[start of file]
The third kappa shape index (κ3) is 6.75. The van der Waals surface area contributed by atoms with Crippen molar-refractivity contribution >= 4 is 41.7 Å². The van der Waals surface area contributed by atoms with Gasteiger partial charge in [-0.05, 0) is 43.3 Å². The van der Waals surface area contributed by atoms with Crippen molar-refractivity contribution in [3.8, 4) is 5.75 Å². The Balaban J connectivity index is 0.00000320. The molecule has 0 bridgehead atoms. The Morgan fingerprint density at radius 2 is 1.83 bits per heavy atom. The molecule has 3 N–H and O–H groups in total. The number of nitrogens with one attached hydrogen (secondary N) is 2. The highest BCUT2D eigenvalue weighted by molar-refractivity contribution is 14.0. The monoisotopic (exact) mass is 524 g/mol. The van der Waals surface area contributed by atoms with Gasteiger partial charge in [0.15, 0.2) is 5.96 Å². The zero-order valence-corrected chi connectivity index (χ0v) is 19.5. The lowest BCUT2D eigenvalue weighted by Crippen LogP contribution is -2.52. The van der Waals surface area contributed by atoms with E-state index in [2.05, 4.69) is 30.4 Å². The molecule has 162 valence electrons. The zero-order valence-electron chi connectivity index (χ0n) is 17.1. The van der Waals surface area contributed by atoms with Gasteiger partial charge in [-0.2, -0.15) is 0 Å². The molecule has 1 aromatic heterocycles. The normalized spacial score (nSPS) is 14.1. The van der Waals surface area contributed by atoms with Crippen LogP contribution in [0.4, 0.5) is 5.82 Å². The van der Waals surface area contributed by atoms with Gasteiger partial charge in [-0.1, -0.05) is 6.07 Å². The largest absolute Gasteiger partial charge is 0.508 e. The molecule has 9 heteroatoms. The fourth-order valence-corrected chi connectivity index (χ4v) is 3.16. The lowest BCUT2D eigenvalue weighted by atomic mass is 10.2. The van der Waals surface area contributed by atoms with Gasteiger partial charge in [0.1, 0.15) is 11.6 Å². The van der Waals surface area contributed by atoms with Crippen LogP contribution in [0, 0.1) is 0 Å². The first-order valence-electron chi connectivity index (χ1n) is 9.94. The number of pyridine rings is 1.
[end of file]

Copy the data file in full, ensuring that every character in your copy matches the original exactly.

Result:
The third kappa shape index (κ3) is 6.75. The van der Waals surface area contributed by atoms with Crippen molar-refractivity contribution >= 4 is 41.7 Å². The van der Waals surface area contributed by atoms with Gasteiger partial charge in [-0.05, 0) is 43.3 Å². The van der Waals surface area contributed by atoms with Crippen molar-refractivity contribution in [3.8, 4) is 5.75 Å². The Balaban J connectivity index is 0.00000320. The molecule has 0 bridgehead atoms. The Morgan fingerprint density at radius 2 is 1.83 bits per heavy atom. The molecule has 3 N–H and O–H groups in total. The number of nitrogens with one attached hydrogen (secondary N) is 2. The highest BCUT2D eigenvalue weighted by molar-refractivity contribution is 14.0. The monoisotopic (exact) mass is 524 g/mol. The van der Waals surface area contributed by atoms with Gasteiger partial charge in [0.15, 0.2) is 5.96 Å². The zero-order valence-corrected chi connectivity index (χ0v) is 19.5. The lowest BCUT2D eigenvalue weighted by Crippen LogP contribution is -2.52. The van der Waals surface area contributed by atoms with E-state index in [2.05, 4.69) is 30.4 Å². The molecule has 162 valence electrons. The zero-order valence-electron chi connectivity index (χ0n) is 17.1. The van der Waals surface area contributed by atoms with Gasteiger partial charge in [-0.2, -0.15) is 0 Å². The molecule has 1 aromatic heterocycles. The normalized spacial score (nSPS) is 14.1. The van der Waals surface area contributed by atoms with Crippen LogP contribution in [0.4, 0.5) is 5.82 Å². The van der Waals surface area contributed by atoms with Gasteiger partial charge in [-0.1, -0.05) is 6.07 Å². The largest absolute Gasteiger partial charge is 0.508 e. The molecule has 9 heteroatoms. The fourth-order valence-corrected chi connectivity index (χ4v) is 3.16. The lowest BCUT2D eigenvalue weighted by atomic mass is 10.2. The van der Waals surface area contributed by atoms with Gasteiger partial charge in [0.1, 0.15) is 11.6 Å². The van der Waals surface area contributed by atoms with Crippen LogP contribution in [0, 0.1) is 0 Å². The first-order valence-electron chi connectivity index (χ1n) is 9.94. The number of pyridine rings is 1.